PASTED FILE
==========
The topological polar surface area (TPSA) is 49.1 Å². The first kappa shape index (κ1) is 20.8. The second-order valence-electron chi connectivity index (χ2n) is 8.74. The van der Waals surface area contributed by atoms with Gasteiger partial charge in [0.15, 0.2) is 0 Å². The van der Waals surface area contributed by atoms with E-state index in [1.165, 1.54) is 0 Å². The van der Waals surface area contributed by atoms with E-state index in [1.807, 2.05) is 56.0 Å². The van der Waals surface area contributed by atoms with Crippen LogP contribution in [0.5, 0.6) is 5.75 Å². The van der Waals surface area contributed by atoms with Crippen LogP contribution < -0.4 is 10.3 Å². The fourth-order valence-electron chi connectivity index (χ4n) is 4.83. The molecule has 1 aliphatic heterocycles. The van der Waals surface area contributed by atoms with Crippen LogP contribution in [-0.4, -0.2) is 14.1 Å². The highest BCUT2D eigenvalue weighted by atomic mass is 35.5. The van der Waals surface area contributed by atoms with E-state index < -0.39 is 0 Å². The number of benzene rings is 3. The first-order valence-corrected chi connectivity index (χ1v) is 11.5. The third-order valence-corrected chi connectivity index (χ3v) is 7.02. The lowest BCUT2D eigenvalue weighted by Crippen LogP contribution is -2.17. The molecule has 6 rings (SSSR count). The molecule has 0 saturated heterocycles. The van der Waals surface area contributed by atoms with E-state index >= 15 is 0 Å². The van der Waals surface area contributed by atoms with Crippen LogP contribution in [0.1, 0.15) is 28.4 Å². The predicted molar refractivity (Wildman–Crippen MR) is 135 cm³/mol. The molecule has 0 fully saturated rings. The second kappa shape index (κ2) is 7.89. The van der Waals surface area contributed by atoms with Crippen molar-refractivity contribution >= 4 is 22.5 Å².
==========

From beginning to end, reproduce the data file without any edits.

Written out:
The topological polar surface area (TPSA) is 49.1 Å². The first kappa shape index (κ1) is 20.8. The second-order valence-electron chi connectivity index (χ2n) is 8.74. The van der Waals surface area contributed by atoms with Gasteiger partial charge in [0.15, 0.2) is 0 Å². The van der Waals surface area contributed by atoms with E-state index in [1.165, 1.54) is 0 Å². The van der Waals surface area contributed by atoms with E-state index in [1.807, 2.05) is 56.0 Å². The van der Waals surface area contributed by atoms with Crippen LogP contribution in [0.5, 0.6) is 5.75 Å². The van der Waals surface area contributed by atoms with Crippen LogP contribution < -0.4 is 10.3 Å². The fourth-order valence-electron chi connectivity index (χ4n) is 4.83. The molecule has 1 aliphatic heterocycles. The van der Waals surface area contributed by atoms with Crippen LogP contribution in [-0.4, -0.2) is 14.1 Å². The highest BCUT2D eigenvalue weighted by atomic mass is 35.5. The van der Waals surface area contributed by atoms with E-state index < -0.39 is 0 Å². The number of benzene rings is 3. The first-order valence-corrected chi connectivity index (χ1v) is 11.5. The third-order valence-corrected chi connectivity index (χ3v) is 7.02. The lowest BCUT2D eigenvalue weighted by Crippen LogP contribution is -2.17. The molecule has 6 rings (SSSR count). The molecule has 0 saturated heterocycles. The van der Waals surface area contributed by atoms with E-state index >= 15 is 0 Å². The van der Waals surface area contributed by atoms with Crippen LogP contribution in [0.1, 0.15) is 28.4 Å². The predicted molar refractivity (Wildman–Crippen MR) is 135 cm³/mol. The molecule has 0 fully saturated rings. The second kappa shape index (κ2) is 7.89. The van der Waals surface area contributed by atoms with Crippen molar-refractivity contribution >= 4 is 22.5 Å².